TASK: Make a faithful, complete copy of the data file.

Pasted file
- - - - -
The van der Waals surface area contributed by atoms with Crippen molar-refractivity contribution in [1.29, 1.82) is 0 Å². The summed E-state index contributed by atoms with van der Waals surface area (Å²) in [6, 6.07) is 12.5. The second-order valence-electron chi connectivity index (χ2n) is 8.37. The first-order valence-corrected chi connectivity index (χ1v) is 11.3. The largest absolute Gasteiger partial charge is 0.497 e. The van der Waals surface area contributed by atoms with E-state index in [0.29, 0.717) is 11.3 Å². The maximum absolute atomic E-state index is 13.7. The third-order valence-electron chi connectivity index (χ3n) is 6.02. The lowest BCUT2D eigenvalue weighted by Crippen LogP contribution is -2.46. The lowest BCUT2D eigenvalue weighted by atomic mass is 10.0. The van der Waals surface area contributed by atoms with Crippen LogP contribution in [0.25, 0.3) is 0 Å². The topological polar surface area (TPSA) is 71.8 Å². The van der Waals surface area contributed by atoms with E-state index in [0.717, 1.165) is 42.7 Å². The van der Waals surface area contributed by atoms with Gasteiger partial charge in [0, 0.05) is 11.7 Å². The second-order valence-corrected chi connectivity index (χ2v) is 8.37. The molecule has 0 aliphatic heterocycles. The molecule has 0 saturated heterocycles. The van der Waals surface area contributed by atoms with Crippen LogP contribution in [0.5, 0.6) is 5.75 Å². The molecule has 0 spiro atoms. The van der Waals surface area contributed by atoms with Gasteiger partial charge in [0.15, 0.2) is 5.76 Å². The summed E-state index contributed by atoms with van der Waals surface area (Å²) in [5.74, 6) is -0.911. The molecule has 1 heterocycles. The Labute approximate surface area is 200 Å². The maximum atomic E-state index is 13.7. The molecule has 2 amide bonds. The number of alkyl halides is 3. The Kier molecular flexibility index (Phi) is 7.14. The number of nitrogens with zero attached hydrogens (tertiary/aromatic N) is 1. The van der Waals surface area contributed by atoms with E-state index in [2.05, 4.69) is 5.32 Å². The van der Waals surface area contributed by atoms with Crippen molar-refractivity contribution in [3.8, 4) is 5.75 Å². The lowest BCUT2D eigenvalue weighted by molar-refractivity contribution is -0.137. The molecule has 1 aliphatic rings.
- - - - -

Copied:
The van der Waals surface area contributed by atoms with Crippen molar-refractivity contribution in [1.29, 1.82) is 0 Å². The summed E-state index contributed by atoms with van der Waals surface area (Å²) in [6, 6.07) is 12.5. The second-order valence-electron chi connectivity index (χ2n) is 8.37. The first-order valence-corrected chi connectivity index (χ1v) is 11.3. The largest absolute Gasteiger partial charge is 0.497 e. The van der Waals surface area contributed by atoms with E-state index in [0.29, 0.717) is 11.3 Å². The maximum absolute atomic E-state index is 13.7. The third-order valence-electron chi connectivity index (χ3n) is 6.02. The lowest BCUT2D eigenvalue weighted by Crippen LogP contribution is -2.46. The lowest BCUT2D eigenvalue weighted by atomic mass is 10.0. The van der Waals surface area contributed by atoms with Crippen LogP contribution in [0.25, 0.3) is 0 Å². The topological polar surface area (TPSA) is 71.8 Å². The van der Waals surface area contributed by atoms with E-state index in [0.717, 1.165) is 42.7 Å². The van der Waals surface area contributed by atoms with Gasteiger partial charge in [0, 0.05) is 11.7 Å². The second-order valence-corrected chi connectivity index (χ2v) is 8.37. The molecule has 0 aliphatic heterocycles. The molecule has 0 saturated heterocycles. The van der Waals surface area contributed by atoms with Crippen LogP contribution in [0.5, 0.6) is 5.75 Å². The molecule has 0 spiro atoms. The van der Waals surface area contributed by atoms with Gasteiger partial charge in [0.15, 0.2) is 5.76 Å². The summed E-state index contributed by atoms with van der Waals surface area (Å²) in [5.74, 6) is -0.911. The molecule has 1 heterocycles. The Labute approximate surface area is 200 Å². The maximum atomic E-state index is 13.7. The molecule has 2 amide bonds. The number of alkyl halides is 3. The Kier molecular flexibility index (Phi) is 7.14. The number of nitrogens with zero attached hydrogens (tertiary/aromatic N) is 1. The van der Waals surface area contributed by atoms with E-state index in [2.05, 4.69) is 5.32 Å². The van der Waals surface area contributed by atoms with Crippen molar-refractivity contribution in [3.8, 4) is 5.75 Å². The lowest BCUT2D eigenvalue weighted by molar-refractivity contribution is -0.137. The molecule has 1 aliphatic rings.